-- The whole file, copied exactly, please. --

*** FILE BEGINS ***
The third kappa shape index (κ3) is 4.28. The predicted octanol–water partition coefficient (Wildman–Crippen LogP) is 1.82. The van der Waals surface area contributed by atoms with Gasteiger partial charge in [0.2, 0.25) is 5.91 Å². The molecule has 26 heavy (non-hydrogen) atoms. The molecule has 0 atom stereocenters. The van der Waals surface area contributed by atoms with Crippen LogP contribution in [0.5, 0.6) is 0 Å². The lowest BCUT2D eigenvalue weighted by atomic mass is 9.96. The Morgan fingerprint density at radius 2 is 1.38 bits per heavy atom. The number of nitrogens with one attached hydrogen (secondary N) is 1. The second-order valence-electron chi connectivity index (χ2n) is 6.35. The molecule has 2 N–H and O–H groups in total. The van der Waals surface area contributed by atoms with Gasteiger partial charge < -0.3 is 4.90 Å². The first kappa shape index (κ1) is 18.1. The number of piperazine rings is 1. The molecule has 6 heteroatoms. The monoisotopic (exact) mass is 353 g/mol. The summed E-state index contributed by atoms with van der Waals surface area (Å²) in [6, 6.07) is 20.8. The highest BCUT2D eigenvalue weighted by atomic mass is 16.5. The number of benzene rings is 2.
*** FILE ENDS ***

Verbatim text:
The third kappa shape index (κ3) is 4.28. The predicted octanol–water partition coefficient (Wildman–Crippen LogP) is 1.82. The van der Waals surface area contributed by atoms with Gasteiger partial charge in [0.2, 0.25) is 5.91 Å². The molecule has 26 heavy (non-hydrogen) atoms. The molecule has 0 atom stereocenters. The van der Waals surface area contributed by atoms with Crippen LogP contribution in [0.5, 0.6) is 0 Å². The lowest BCUT2D eigenvalue weighted by atomic mass is 9.96. The Morgan fingerprint density at radius 2 is 1.38 bits per heavy atom. The number of nitrogens with one attached hydrogen (secondary N) is 1. The second-order valence-electron chi connectivity index (χ2n) is 6.35. The molecule has 2 N–H and O–H groups in total. The van der Waals surface area contributed by atoms with Gasteiger partial charge < -0.3 is 4.90 Å². The first kappa shape index (κ1) is 18.1. The number of piperazine rings is 1. The molecule has 6 heteroatoms. The monoisotopic (exact) mass is 353 g/mol. The summed E-state index contributed by atoms with van der Waals surface area (Å²) in [6, 6.07) is 20.8. The highest BCUT2D eigenvalue weighted by atomic mass is 16.5. The number of benzene rings is 2.